The pea moth is an inconspicuous moth which is brown in colour with black and white bars on the leading edge of the forewing (see picture). The wingspan is up to 16mm. The caterpillar is a creamy white/yellow with a dark head and when fully mature is 12-15mm long.
The caterpillars feed on the developing peas in the pods, they also leave frass which contaminates the end produce. 1 or 2 caterpillars may be found in a single pod. Within each pod 1 or 2 individual peas tend to be partially eaten and attacked pods may develop a yellow appearance and ripen early.
The adult moths emerge from cocoons in the soil from early June onwards and after feeding on the plant flowers the females lay eggs on the pea plant leaves (underside), petioles, stems and flowers. The eggs are less than 1mm and flat on one side. After 7-10 days the caterpillars emerge and burrow into the pods to feed on the developing peas for periods of up to a month. The caterpillars grow by a series of moults and when mature the caterpillars eat their way out of the pods, usually in August, and overwinter in the soil in a cocoon. There is 1 generation per year.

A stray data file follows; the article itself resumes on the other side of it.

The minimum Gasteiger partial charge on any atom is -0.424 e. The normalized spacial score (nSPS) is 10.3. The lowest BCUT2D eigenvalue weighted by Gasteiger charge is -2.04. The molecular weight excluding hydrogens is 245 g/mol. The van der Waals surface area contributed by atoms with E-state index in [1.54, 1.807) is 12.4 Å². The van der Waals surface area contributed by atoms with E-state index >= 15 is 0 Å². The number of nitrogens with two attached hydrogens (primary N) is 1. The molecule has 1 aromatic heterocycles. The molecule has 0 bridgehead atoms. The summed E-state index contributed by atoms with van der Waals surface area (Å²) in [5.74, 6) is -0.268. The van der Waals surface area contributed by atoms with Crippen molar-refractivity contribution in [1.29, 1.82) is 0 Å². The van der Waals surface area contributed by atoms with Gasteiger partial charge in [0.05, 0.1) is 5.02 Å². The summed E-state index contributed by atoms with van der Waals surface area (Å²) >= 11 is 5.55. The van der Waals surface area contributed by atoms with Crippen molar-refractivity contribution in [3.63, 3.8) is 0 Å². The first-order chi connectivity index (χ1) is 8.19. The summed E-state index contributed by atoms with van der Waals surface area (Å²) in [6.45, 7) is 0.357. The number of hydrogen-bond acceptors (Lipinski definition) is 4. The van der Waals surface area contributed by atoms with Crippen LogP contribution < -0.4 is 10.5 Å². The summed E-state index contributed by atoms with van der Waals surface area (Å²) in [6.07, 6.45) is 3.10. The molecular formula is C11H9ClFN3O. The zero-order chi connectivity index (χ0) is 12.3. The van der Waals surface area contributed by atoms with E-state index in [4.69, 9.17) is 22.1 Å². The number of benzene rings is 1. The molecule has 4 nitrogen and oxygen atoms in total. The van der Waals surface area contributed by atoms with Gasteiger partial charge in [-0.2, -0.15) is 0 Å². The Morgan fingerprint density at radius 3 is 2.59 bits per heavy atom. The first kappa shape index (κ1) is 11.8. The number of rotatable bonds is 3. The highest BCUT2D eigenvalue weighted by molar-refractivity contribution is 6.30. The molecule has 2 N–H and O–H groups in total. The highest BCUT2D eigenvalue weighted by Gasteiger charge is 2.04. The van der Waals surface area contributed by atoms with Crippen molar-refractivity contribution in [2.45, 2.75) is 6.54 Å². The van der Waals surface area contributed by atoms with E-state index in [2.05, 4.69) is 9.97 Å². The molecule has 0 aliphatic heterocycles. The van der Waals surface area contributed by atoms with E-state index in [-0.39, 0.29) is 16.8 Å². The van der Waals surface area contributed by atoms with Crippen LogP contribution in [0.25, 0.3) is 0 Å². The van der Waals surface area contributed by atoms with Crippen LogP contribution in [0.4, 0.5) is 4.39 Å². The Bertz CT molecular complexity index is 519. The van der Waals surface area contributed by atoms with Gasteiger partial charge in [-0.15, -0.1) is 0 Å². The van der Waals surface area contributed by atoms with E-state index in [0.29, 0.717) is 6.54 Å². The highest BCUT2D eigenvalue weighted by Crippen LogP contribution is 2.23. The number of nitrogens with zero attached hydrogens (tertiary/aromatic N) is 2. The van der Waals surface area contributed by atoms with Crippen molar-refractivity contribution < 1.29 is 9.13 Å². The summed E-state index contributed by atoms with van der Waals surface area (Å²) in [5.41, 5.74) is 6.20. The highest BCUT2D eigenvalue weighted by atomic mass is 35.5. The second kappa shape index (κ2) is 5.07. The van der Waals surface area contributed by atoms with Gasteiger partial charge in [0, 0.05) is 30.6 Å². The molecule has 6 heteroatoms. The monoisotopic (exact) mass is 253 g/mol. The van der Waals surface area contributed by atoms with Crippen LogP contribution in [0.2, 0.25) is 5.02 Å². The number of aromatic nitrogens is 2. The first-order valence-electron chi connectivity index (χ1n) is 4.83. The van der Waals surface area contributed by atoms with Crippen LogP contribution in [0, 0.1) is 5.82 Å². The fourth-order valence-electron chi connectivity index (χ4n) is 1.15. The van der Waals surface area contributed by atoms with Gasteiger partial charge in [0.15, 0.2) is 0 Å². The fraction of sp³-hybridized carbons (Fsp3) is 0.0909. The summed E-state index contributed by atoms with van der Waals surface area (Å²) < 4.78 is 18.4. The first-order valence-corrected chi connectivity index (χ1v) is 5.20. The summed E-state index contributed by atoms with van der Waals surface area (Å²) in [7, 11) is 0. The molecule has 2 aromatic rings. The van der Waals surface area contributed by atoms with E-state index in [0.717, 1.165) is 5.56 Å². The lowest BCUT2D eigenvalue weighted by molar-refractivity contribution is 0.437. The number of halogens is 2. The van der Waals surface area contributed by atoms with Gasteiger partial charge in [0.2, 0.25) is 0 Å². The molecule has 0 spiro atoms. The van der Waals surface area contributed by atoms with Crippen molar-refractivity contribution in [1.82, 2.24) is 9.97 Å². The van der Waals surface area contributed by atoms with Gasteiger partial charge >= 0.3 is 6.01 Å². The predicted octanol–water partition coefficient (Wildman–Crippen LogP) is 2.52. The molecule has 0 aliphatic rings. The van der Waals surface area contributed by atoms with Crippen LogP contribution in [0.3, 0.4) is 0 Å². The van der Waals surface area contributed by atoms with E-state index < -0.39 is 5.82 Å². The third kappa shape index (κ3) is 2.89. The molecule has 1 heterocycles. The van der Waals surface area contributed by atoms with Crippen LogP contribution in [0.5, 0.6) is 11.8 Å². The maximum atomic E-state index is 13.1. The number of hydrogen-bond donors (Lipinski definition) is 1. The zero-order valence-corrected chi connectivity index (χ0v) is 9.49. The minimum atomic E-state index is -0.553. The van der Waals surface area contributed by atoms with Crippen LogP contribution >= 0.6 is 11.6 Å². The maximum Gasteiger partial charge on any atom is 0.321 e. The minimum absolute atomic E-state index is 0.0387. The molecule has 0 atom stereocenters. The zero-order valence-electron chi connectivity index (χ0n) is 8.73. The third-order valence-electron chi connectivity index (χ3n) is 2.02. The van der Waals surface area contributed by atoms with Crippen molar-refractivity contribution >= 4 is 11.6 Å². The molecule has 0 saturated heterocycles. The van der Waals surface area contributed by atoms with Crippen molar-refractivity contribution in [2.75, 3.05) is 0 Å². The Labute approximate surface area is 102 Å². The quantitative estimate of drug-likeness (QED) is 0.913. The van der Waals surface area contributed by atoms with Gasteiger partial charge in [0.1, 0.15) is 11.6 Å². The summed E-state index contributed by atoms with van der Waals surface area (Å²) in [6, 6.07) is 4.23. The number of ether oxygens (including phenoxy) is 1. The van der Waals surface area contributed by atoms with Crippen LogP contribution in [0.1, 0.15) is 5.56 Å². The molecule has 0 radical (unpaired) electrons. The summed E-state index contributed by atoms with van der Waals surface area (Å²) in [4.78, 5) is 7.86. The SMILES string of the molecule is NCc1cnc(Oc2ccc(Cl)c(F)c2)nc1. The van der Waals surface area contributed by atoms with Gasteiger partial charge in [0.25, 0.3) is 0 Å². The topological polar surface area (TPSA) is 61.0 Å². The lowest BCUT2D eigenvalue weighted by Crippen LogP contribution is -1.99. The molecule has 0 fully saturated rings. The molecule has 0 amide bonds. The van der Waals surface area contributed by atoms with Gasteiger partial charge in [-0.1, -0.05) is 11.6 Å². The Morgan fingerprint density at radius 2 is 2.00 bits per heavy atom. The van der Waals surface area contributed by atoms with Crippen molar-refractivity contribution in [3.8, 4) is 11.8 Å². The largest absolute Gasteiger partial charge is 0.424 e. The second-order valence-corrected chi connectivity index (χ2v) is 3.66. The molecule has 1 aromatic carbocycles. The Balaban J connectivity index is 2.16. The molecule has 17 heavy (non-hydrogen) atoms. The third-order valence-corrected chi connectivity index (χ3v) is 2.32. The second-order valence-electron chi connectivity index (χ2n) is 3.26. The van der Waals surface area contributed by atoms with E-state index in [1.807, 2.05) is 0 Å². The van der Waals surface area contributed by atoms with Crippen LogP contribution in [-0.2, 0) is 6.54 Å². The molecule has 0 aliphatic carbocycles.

Pea moths are widely distributed throughout the UK. Pea moth damage has greater impact on quality rather than yield especially when peas are being grown for human consumption or for seed.
Determined by in-field pheromone traps. PGRO provide advice on the timing of sprays.